They consume huge quantities of aquatic vegetation, which helps spread plant seeds and control plant overgrowth within their ecosystems. Their voracious feed behavior and movement in channels, estuaries etc. help reduce the obstacles or debris which in turn facilitates navigation and passage by users of water-ways for human economic activities. The manatee is hunted in its entire distribution areas for its meat, skin, oil, etc. (Powell. 1996; Reeves et al., 1988) providing source of protein and other benefits.
The West African manatee is listed in CITES (2007) which means trade in this species is regulated. Accordingly, the hunting of the West African manatee is banned in all countries in which this species is found but enforcement of legislation related to this is limited.
In most African countries there are regulations to protect and conserve marine mammals in their natural environments. These laws are somewhat blanket in nature for marine mammals such as manatee, cetaceans (Dolphins, Whales), and etc. Specific considerations such as Action Plan and legal framework for manatee protection and conservation are lacking. In addition, public awareness in respect to conservation issues for manatee is either inadequate or non-existent as well, 1996; Reeves et al., 1988).
Proposed Options for Conservation and Stock Restoration
- Consultative forum to increase public awareness on manatee conservation, mitigation plan and identification of key stakeholders such as hunters, traders, farmers tec.
- Establish spatial distribution, mapping main occurrence sites and current population status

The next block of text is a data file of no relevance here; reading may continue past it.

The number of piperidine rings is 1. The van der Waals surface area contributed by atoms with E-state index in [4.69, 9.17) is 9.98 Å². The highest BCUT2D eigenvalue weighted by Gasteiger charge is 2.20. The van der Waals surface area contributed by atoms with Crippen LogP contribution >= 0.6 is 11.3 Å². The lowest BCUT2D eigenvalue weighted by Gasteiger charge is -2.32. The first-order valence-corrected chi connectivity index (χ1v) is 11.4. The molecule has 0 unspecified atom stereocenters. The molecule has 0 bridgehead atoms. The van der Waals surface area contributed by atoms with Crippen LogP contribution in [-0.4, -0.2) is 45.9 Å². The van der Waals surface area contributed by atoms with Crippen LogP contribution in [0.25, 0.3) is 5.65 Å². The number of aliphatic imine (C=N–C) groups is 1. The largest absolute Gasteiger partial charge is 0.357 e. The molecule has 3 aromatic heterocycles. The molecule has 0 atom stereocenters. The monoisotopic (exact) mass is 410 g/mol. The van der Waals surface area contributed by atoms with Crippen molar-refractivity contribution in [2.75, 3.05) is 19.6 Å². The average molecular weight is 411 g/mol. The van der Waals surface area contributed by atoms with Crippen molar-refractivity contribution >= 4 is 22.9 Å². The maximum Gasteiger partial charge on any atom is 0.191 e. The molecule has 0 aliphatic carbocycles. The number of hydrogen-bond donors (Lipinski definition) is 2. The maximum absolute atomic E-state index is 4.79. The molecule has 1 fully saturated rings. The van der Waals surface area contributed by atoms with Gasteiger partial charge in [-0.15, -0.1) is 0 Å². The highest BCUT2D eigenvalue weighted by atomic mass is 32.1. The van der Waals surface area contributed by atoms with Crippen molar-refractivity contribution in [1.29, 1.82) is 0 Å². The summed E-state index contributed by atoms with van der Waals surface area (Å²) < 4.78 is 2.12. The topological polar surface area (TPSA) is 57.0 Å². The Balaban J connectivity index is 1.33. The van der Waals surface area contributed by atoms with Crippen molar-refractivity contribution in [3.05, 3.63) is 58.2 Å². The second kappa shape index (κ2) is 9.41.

- Develop and implement a data collection to monitor occurrence, distribution, studies on population biology and ecology
- Formulation of specific legislative clauses for conservation at national and regional levels
- Akoi, K. 1992. Education et sensibilisation des populations pour la conservation du lamantin ouest africain (Trichechus senegalensis) en Côte d’Ivoire. Wildlife Conservation Society, 31pp.
- CITES (2007): http://www.cites.org
- Dagou, M. and Greatrix, E.( 2007), Conservation Prospects for the West African Manatee, retrieved January 8, 2011
- Grigione, M.M. 1996. Observations on the status and distribution of the West African manatee in Cameroon. Afr. J. Ecol. 34:189-195
- Husar, S.L. 1978. Trichechus senegalensis. American Society of Mammalogists, Mammalian Species 89: 1-3.
- Manatee conservation in Sierra Leone (2009). MFMR- SLG and PRCM-IUCN project.
- Nishiwaki, M., M. Yamaguchi, S. Shokita, S. Uchida and T. Kataoka. 1982. Recent survey on the distribution of the African manatee. Scientific Reports of the Whales Research Institute 34: 137-147.
- Nowak, R.M. 1999. Walker’s mammals of the world. Volume 2. Johns Hopkins University Press, Baltimore and London. p992.
- Powell J.A. 1996. The Distribution and Biology of the West African Manatee (Trichechus senegalensis Link,1795).United Nations Environmental Program, Regional Seas Program, Oceans and Coastal Areas, Nairobi, Kenya. 68p.
- Powell, J. & Kouadio, A. 2008. Trichechus senegalensis. In: IUCN 2010. IUCN Red List of Threatened Species. Version 2010.4. . Downloaded on 15 November 2010.
- Reeves, R.R., Tuboku-Metzger, D. & Kapindi, R.A. 1988. Distribution and exploitation of manatees in Sierra Leone. Oryx 22:75-84.
- Reynolds, J.E. III and D.K. Odell. 1991. Manatees and dugongs. Facts on File, New York. 192pp.
- Silva, M.A. and Araújo, A. (2001) Distribution and current status of the West African manatee (Trichechus senegalensis) in Guinea-Bissau. Marine Mammal Science, 17(2): 418 - 424.
- Tatarinov A. C. (2011). Это моя страница на Викискладе. Моя страница на РуВики: ru:Участник: